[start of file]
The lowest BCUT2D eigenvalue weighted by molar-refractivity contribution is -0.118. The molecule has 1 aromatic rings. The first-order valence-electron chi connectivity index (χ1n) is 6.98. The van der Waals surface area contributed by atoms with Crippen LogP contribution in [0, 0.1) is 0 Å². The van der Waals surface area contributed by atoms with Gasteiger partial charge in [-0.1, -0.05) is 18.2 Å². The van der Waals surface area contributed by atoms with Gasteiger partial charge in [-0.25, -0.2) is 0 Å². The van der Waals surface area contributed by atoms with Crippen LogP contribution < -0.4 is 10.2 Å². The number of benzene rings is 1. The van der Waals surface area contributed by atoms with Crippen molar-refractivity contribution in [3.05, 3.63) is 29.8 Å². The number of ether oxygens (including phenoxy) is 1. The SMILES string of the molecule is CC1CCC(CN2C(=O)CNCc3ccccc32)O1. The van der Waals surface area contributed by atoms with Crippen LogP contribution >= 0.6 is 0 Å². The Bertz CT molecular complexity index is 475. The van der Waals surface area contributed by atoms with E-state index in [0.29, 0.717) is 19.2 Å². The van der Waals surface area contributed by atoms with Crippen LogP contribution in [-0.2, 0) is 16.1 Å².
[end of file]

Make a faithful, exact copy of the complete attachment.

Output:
The lowest BCUT2D eigenvalue weighted by molar-refractivity contribution is -0.118. The molecule has 1 aromatic rings. The first-order valence-electron chi connectivity index (χ1n) is 6.98. The van der Waals surface area contributed by atoms with Crippen LogP contribution in [0, 0.1) is 0 Å². The van der Waals surface area contributed by atoms with Gasteiger partial charge in [-0.1, -0.05) is 18.2 Å². The van der Waals surface area contributed by atoms with Gasteiger partial charge in [-0.25, -0.2) is 0 Å². The van der Waals surface area contributed by atoms with Crippen LogP contribution < -0.4 is 10.2 Å². The number of benzene rings is 1. The van der Waals surface area contributed by atoms with Crippen molar-refractivity contribution in [3.05, 3.63) is 29.8 Å². The number of ether oxygens (including phenoxy) is 1. The SMILES string of the molecule is CC1CCC(CN2C(=O)CNCc3ccccc32)O1. The van der Waals surface area contributed by atoms with Crippen LogP contribution >= 0.6 is 0 Å². The Bertz CT molecular complexity index is 475. The van der Waals surface area contributed by atoms with E-state index in [0.29, 0.717) is 19.2 Å². The van der Waals surface area contributed by atoms with Crippen LogP contribution in [-0.2, 0) is 16.1 Å².